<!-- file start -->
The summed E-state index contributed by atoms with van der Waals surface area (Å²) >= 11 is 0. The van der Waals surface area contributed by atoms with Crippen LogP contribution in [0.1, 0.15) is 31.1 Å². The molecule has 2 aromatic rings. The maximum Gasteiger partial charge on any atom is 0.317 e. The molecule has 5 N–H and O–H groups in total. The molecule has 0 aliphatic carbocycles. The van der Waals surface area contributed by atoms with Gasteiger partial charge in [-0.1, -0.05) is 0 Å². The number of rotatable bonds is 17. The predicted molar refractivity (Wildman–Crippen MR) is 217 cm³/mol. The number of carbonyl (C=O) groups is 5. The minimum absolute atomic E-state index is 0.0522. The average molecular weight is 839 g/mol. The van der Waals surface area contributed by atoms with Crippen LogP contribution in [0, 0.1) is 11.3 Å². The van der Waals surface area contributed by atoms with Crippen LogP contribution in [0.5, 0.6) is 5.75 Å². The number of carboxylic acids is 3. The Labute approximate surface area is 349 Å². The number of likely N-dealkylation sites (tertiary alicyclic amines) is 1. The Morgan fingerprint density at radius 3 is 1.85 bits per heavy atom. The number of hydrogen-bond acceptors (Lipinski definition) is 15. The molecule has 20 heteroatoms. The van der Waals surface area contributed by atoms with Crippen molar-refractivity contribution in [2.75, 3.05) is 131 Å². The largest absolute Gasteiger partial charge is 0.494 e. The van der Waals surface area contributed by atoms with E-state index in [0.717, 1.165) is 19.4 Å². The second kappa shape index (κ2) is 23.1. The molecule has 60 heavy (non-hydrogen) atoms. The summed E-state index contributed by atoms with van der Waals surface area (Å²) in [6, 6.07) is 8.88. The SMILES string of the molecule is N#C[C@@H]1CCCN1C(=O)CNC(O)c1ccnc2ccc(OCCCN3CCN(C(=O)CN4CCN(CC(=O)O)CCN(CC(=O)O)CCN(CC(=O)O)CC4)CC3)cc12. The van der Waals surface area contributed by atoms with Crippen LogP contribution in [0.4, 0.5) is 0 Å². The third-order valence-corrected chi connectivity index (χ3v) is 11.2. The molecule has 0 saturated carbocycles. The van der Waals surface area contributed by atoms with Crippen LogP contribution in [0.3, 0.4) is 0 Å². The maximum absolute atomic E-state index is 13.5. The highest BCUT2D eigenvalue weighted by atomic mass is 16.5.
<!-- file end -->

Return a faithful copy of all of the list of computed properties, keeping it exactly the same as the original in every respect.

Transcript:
The summed E-state index contributed by atoms with van der Waals surface area (Å²) >= 11 is 0. The van der Waals surface area contributed by atoms with Crippen LogP contribution in [0.1, 0.15) is 31.1 Å². The molecule has 2 aromatic rings. The maximum Gasteiger partial charge on any atom is 0.317 e. The molecule has 5 N–H and O–H groups in total. The molecule has 0 aliphatic carbocycles. The van der Waals surface area contributed by atoms with Gasteiger partial charge in [-0.1, -0.05) is 0 Å². The number of rotatable bonds is 17. The predicted molar refractivity (Wildman–Crippen MR) is 217 cm³/mol. The number of carbonyl (C=O) groups is 5. The minimum absolute atomic E-state index is 0.0522. The average molecular weight is 839 g/mol. The van der Waals surface area contributed by atoms with Crippen LogP contribution in [0, 0.1) is 11.3 Å². The van der Waals surface area contributed by atoms with Crippen LogP contribution in [0.5, 0.6) is 5.75 Å². The number of carboxylic acids is 3. The Labute approximate surface area is 349 Å². The number of likely N-dealkylation sites (tertiary alicyclic amines) is 1. The Morgan fingerprint density at radius 3 is 1.85 bits per heavy atom. The number of hydrogen-bond acceptors (Lipinski definition) is 15. The molecule has 20 heteroatoms. The van der Waals surface area contributed by atoms with Crippen molar-refractivity contribution in [2.75, 3.05) is 131 Å². The largest absolute Gasteiger partial charge is 0.494 e. The van der Waals surface area contributed by atoms with E-state index in [0.717, 1.165) is 19.4 Å². The second kappa shape index (κ2) is 23.1. The molecule has 60 heavy (non-hydrogen) atoms. The summed E-state index contributed by atoms with van der Waals surface area (Å²) in [6, 6.07) is 8.88. The SMILES string of the molecule is N#C[C@@H]1CCCN1C(=O)CNC(O)c1ccnc2ccc(OCCCN3CCN(C(=O)CN4CCN(CC(=O)O)CCN(CC(=O)O)CCN(CC(=O)O)CC4)CC3)cc12. The van der Waals surface area contributed by atoms with Crippen LogP contribution in [0.4, 0.5) is 0 Å². The third-order valence-corrected chi connectivity index (χ3v) is 11.2. The molecule has 0 saturated carbocycles. The van der Waals surface area contributed by atoms with Crippen LogP contribution in [0.3, 0.4) is 0 Å². The maximum absolute atomic E-state index is 13.5. The highest BCUT2D eigenvalue weighted by atomic mass is 16.5.